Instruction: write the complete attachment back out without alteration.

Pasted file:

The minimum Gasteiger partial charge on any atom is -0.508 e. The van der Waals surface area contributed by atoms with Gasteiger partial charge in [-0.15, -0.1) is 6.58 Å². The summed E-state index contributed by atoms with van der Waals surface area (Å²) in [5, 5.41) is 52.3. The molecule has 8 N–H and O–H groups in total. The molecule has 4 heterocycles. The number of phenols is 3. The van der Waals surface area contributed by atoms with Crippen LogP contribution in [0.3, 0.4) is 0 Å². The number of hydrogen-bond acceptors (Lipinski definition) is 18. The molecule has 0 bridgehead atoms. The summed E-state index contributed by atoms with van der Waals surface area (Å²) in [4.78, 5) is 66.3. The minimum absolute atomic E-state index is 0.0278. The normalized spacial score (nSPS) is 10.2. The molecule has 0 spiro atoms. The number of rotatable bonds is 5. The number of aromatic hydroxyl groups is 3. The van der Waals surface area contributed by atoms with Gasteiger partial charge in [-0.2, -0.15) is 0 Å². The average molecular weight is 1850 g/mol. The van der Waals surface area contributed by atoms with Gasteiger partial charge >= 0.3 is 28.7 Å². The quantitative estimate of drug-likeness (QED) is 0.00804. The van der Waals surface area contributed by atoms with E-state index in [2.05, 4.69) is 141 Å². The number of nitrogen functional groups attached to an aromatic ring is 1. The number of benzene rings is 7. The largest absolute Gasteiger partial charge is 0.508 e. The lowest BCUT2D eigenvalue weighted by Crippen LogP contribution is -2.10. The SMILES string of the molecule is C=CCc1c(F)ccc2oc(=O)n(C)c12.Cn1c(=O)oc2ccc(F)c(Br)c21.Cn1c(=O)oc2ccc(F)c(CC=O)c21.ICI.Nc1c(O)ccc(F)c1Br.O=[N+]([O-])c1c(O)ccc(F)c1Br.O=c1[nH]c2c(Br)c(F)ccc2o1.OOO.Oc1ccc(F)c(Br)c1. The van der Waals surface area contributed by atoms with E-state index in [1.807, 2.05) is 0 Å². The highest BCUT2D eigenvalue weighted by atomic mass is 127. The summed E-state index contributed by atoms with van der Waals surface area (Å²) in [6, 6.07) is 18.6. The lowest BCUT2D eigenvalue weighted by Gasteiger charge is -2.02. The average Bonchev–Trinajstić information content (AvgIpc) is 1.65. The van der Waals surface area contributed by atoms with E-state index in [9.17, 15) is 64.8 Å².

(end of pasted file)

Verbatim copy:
The minimum Gasteiger partial charge on any atom is -0.508 e. The van der Waals surface area contributed by atoms with Gasteiger partial charge in [-0.15, -0.1) is 6.58 Å². The summed E-state index contributed by atoms with van der Waals surface area (Å²) in [5, 5.41) is 52.3. The molecule has 8 N–H and O–H groups in total. The molecule has 4 heterocycles. The number of phenols is 3. The van der Waals surface area contributed by atoms with Crippen LogP contribution in [0.3, 0.4) is 0 Å². The number of hydrogen-bond acceptors (Lipinski definition) is 18. The molecule has 0 bridgehead atoms. The summed E-state index contributed by atoms with van der Waals surface area (Å²) in [4.78, 5) is 66.3. The minimum absolute atomic E-state index is 0.0278. The normalized spacial score (nSPS) is 10.2. The molecule has 0 spiro atoms. The number of rotatable bonds is 5. The number of aromatic hydroxyl groups is 3. The van der Waals surface area contributed by atoms with Gasteiger partial charge in [-0.2, -0.15) is 0 Å². The average molecular weight is 1850 g/mol. The van der Waals surface area contributed by atoms with Gasteiger partial charge >= 0.3 is 28.7 Å². The quantitative estimate of drug-likeness (QED) is 0.00804. The van der Waals surface area contributed by atoms with E-state index in [2.05, 4.69) is 141 Å². The number of nitrogen functional groups attached to an aromatic ring is 1. The number of benzene rings is 7. The largest absolute Gasteiger partial charge is 0.508 e. The lowest BCUT2D eigenvalue weighted by Crippen LogP contribution is -2.10. The SMILES string of the molecule is C=CCc1c(F)ccc2oc(=O)n(C)c12.Cn1c(=O)oc2ccc(F)c(Br)c21.Cn1c(=O)oc2ccc(F)c(CC=O)c21.ICI.Nc1c(O)ccc(F)c1Br.O=[N+]([O-])c1c(O)ccc(F)c1Br.O=c1[nH]c2c(Br)c(F)ccc2o1.OOO.Oc1ccc(F)c(Br)c1. The van der Waals surface area contributed by atoms with E-state index in [1.807, 2.05) is 0 Å². The highest BCUT2D eigenvalue weighted by atomic mass is 127. The summed E-state index contributed by atoms with van der Waals surface area (Å²) in [6, 6.07) is 18.6. The lowest BCUT2D eigenvalue weighted by Gasteiger charge is -2.02. The average Bonchev–Trinajstić information content (AvgIpc) is 1.65. The van der Waals surface area contributed by atoms with E-state index in [9.17, 15) is 64.8 Å².